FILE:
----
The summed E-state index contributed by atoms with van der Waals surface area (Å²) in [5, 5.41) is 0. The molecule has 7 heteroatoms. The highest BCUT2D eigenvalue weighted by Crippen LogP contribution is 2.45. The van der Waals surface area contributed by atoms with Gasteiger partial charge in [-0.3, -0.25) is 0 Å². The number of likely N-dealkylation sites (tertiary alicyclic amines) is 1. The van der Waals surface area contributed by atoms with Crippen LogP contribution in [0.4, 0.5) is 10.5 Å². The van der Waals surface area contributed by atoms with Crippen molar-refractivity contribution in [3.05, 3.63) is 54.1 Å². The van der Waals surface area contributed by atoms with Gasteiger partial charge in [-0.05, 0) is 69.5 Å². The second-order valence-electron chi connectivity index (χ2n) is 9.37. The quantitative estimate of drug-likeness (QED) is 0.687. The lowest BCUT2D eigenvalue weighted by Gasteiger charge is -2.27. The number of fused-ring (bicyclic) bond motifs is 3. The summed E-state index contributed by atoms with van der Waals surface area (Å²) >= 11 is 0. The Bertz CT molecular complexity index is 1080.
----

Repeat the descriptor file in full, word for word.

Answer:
The summed E-state index contributed by atoms with van der Waals surface area (Å²) in [5, 5.41) is 0. The molecule has 7 heteroatoms. The highest BCUT2D eigenvalue weighted by Crippen LogP contribution is 2.45. The van der Waals surface area contributed by atoms with Gasteiger partial charge in [-0.3, -0.25) is 0 Å². The number of likely N-dealkylation sites (tertiary alicyclic amines) is 1. The van der Waals surface area contributed by atoms with Crippen LogP contribution in [0.4, 0.5) is 10.5 Å². The van der Waals surface area contributed by atoms with Crippen molar-refractivity contribution in [3.05, 3.63) is 54.1 Å². The van der Waals surface area contributed by atoms with Gasteiger partial charge in [-0.05, 0) is 69.5 Å². The second-order valence-electron chi connectivity index (χ2n) is 9.37. The quantitative estimate of drug-likeness (QED) is 0.687. The lowest BCUT2D eigenvalue weighted by Gasteiger charge is -2.27. The number of fused-ring (bicyclic) bond motifs is 3. The summed E-state index contributed by atoms with van der Waals surface area (Å²) >= 11 is 0. The Bertz CT molecular complexity index is 1080.